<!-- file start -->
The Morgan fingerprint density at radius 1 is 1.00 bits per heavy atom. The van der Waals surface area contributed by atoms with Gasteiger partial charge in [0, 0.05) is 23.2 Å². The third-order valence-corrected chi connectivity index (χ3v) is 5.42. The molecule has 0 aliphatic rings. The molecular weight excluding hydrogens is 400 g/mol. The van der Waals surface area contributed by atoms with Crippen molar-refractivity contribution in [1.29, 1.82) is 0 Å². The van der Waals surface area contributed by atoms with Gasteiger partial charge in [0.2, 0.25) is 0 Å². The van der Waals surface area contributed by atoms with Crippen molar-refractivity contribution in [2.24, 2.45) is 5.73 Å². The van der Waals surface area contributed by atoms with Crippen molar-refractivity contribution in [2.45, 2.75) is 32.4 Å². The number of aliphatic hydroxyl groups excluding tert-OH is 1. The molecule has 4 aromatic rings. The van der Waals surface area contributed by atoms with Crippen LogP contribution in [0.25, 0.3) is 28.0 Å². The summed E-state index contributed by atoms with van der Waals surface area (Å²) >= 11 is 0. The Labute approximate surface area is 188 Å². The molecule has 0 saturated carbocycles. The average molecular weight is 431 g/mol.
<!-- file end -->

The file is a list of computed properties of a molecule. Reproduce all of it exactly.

The Morgan fingerprint density at radius 1 is 1.00 bits per heavy atom. The van der Waals surface area contributed by atoms with Gasteiger partial charge in [0, 0.05) is 23.2 Å². The third-order valence-corrected chi connectivity index (χ3v) is 5.42. The molecule has 0 aliphatic rings. The molecular weight excluding hydrogens is 400 g/mol. The van der Waals surface area contributed by atoms with Crippen molar-refractivity contribution in [1.29, 1.82) is 0 Å². The van der Waals surface area contributed by atoms with Gasteiger partial charge in [0.2, 0.25) is 0 Å². The van der Waals surface area contributed by atoms with Crippen molar-refractivity contribution in [2.24, 2.45) is 5.73 Å². The van der Waals surface area contributed by atoms with Crippen molar-refractivity contribution in [2.45, 2.75) is 32.4 Å². The number of aliphatic hydroxyl groups excluding tert-OH is 1. The molecule has 4 aromatic rings. The van der Waals surface area contributed by atoms with Crippen LogP contribution in [0.25, 0.3) is 28.0 Å². The summed E-state index contributed by atoms with van der Waals surface area (Å²) >= 11 is 0. The Labute approximate surface area is 188 Å². The molecule has 0 saturated carbocycles. The average molecular weight is 431 g/mol.